“You have picked a fine time to join Motor Sport,’ quipped contributor Paul Fearnley, ‘a new era in every sense.’ It was hard not to chuckle. Within a couple of weeks of joining the world’s most prestigious motor racing title, Formula 1’s architect/overlord/dictator (delete where applicable), was in his own words ‘dismissed’.
Typically, Bernie’s comments came in just as Motor Sport was closing for press (‘he never liked us,’ joked Deputy Editor Joe Dunn). As I write this, we’re holding some pages back in the hope that Ecclestone will speak to us before the printer screams down the phone, but as with everything Bernie there’s unpredictability to the situation that forces us to have an alternative plan. Enigmatic and frustrating in equal measure, can you imagine doing business with him?
New owners Liberty Media will have been ruminating over how to do business without Bernie, at least in the short term, which perhaps explains why they offered him the role of F1 Chairman Emeritus. But perhaps Bernie, finally, will switch off completely from Formula One. After all, the date his state pension came into force was 28 October… 1995.
But this is Bernie remember. Nearly 22 years after the majority men of his age had retired, Bernie is less likely to reach for his pipe and slippers and more likely to indulge in something else equally, mind-bogglingly challenging. Of the suggestions made on the Motor Sport website, some have commented that he should set up a rival motor racing series – and others that he should buy the Manor Formula One team.
Either way, if the few quotes that have emerged since (via Germany’s Auto Motor und Sport) are anything to go by Ecclestone is not coveting a soft exit from the sport. Two key phrases (“forced out” and the aforementioned “dismissed”) suggest that the 86-year old is in combative mood.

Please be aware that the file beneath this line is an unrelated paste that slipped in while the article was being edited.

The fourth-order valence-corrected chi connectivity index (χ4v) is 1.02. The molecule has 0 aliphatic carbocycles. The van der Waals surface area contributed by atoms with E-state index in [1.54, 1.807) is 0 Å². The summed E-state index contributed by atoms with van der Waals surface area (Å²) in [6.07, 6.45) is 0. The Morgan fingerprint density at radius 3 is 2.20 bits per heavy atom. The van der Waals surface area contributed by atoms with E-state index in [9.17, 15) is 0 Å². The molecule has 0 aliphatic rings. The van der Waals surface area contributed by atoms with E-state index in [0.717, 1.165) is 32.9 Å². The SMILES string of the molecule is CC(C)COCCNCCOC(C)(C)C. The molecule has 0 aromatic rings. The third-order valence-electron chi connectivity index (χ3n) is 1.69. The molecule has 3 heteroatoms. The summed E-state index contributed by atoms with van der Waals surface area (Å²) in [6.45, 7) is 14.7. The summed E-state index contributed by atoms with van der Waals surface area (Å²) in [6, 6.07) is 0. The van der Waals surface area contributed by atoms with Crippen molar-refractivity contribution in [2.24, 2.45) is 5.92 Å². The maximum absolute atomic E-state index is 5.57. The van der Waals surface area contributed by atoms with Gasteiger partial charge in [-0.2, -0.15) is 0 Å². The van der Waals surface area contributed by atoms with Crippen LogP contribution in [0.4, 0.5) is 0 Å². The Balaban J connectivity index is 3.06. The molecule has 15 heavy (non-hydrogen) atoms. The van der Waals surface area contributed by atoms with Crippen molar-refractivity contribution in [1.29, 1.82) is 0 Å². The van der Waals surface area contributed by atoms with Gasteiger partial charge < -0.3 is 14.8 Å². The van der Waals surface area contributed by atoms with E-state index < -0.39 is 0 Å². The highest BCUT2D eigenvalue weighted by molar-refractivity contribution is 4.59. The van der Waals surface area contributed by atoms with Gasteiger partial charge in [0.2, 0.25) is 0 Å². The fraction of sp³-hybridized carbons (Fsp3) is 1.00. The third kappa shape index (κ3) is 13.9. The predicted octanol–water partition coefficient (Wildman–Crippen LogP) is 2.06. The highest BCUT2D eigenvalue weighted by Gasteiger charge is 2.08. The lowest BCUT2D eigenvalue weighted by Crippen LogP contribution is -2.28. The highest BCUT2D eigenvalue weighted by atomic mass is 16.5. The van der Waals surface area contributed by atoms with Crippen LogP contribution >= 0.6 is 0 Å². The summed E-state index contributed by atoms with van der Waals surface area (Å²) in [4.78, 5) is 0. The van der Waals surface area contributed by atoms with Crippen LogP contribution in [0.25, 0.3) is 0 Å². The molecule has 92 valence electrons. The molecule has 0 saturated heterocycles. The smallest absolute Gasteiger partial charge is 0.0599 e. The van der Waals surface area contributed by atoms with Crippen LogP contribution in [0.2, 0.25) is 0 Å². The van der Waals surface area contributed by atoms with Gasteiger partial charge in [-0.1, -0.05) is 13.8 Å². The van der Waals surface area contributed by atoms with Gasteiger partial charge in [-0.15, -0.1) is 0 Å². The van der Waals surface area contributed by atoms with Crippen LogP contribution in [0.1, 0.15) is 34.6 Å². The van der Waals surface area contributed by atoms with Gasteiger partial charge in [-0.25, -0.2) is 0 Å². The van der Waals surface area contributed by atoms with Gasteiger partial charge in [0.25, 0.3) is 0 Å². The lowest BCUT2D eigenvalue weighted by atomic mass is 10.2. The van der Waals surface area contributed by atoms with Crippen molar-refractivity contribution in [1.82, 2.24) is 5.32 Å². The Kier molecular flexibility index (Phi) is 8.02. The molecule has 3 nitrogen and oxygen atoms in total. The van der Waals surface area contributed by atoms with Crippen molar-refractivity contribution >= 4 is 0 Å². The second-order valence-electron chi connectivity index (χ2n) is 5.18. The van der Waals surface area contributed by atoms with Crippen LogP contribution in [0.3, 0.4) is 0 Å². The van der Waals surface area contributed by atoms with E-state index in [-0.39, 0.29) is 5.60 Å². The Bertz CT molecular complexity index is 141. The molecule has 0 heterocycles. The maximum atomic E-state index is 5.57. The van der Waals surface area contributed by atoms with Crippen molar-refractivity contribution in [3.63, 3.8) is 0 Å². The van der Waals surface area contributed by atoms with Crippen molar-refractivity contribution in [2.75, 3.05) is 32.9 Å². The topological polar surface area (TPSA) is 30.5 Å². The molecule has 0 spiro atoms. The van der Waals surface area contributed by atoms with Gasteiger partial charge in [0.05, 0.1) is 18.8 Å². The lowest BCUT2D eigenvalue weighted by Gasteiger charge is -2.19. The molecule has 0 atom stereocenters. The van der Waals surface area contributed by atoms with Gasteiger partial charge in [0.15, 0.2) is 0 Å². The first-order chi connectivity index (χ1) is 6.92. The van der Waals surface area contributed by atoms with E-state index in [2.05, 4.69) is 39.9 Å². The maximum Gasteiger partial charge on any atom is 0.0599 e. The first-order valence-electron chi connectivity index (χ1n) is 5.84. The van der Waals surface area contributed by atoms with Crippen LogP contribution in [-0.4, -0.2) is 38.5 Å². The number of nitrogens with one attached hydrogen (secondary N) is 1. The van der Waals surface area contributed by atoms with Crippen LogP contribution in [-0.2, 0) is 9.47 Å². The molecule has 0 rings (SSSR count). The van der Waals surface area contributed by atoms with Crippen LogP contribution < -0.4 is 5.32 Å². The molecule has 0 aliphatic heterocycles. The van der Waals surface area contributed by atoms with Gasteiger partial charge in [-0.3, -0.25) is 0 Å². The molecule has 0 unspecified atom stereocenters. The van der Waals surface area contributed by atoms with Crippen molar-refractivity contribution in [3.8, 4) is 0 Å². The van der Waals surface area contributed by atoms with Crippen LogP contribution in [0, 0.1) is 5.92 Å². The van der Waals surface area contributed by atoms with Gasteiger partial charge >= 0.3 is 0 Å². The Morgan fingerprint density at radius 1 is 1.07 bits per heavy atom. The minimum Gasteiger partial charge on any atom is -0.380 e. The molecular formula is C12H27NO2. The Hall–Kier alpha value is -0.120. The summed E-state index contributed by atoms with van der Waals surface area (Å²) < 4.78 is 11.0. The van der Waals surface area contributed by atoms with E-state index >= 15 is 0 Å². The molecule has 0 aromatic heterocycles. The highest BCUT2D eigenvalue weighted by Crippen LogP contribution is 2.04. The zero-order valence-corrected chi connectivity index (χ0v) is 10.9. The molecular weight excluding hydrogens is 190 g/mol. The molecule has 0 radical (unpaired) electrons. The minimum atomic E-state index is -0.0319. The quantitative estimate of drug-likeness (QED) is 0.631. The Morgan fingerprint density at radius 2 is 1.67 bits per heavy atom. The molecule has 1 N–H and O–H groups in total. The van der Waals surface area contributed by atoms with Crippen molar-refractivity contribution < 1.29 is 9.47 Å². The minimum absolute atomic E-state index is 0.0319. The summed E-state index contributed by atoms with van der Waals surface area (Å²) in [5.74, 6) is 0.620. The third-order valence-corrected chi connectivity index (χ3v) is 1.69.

We have scrambled the team to deliver an initial assessment on page 15, and of course you can join the lively debate on www.motorsportmagazine.com, but a fuller analysis will appear next month with an eye on Bernie Ecclestone’s next move.
For the story I keep imagining a scenario whereby he purchases Manor and uses some of the £300million gained from selling his five per cent shareholding in F1 to do a ‘Brabham.’ As many of you will be aware, Ecclestone bought the struggling Brabham team in 1971 for $120,000 – and sold it for $5 million in 1987 shortly after two F1 World Championship victories. Likewise I like to daydream a scenario whereby Bernie – as boss of Manor – is railing against the inequality of wealth distribution among the teams…
OK, so I’m stretching the point a little – but Bernie Ecclestone is nothing if not contrary and for a man who has struck seemingly impossible deals, you wouldn’t bet against him reappearing – if the appetite remains. And age? You sense that Bernie has met with age, discussed terms, then shown it the door…
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Back to the real world, and the glistening ice, chattering turbos and frankly diabolical liveries of the new World Rally Cars (Peter Stevens, if you’re reading, can you please do a ‘Parmalat’ on these cars). It was a thrill to experience the Rally Monte Carlo in mid-January – a must-see event that I can’t recommend highly enough. Fly to Marseille, rent a beaten-up hire car (ticking the full insurance option…) then a drive up to Gap to spend three days watching arguably the best drivers in the world wrestle the latest World Rally Cars on surfaces so slippery that even standing still is a hazard.